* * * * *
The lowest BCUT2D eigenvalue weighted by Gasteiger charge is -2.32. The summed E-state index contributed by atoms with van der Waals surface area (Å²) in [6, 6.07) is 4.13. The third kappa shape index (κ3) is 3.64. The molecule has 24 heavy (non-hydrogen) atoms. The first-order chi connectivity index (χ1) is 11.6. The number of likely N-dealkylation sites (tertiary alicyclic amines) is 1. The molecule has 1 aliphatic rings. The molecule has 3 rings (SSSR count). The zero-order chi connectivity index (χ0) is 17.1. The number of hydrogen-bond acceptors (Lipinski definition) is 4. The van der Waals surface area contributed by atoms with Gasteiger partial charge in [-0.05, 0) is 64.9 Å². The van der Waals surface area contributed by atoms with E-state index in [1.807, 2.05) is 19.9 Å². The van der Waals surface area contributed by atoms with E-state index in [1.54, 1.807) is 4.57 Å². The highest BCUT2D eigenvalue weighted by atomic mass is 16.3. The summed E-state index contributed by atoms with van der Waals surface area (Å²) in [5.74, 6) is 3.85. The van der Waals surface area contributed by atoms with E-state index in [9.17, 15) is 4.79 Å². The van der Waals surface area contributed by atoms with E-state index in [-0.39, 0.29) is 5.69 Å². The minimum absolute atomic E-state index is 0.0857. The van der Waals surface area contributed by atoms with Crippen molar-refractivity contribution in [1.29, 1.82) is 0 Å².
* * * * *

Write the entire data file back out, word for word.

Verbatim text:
The lowest BCUT2D eigenvalue weighted by Gasteiger charge is -2.32. The summed E-state index contributed by atoms with van der Waals surface area (Å²) in [6, 6.07) is 4.13. The third kappa shape index (κ3) is 3.64. The molecule has 24 heavy (non-hydrogen) atoms. The first-order chi connectivity index (χ1) is 11.6. The number of likely N-dealkylation sites (tertiary alicyclic amines) is 1. The molecule has 1 aliphatic rings. The molecule has 3 rings (SSSR count). The zero-order chi connectivity index (χ0) is 17.1. The number of hydrogen-bond acceptors (Lipinski definition) is 4. The van der Waals surface area contributed by atoms with Gasteiger partial charge in [-0.05, 0) is 64.9 Å². The van der Waals surface area contributed by atoms with E-state index in [1.807, 2.05) is 19.9 Å². The van der Waals surface area contributed by atoms with E-state index in [1.54, 1.807) is 4.57 Å². The highest BCUT2D eigenvalue weighted by atomic mass is 16.3. The summed E-state index contributed by atoms with van der Waals surface area (Å²) in [5.74, 6) is 3.85. The van der Waals surface area contributed by atoms with E-state index in [9.17, 15) is 4.79 Å². The van der Waals surface area contributed by atoms with E-state index in [-0.39, 0.29) is 5.69 Å². The minimum absolute atomic E-state index is 0.0857. The van der Waals surface area contributed by atoms with Crippen molar-refractivity contribution in [1.29, 1.82) is 0 Å².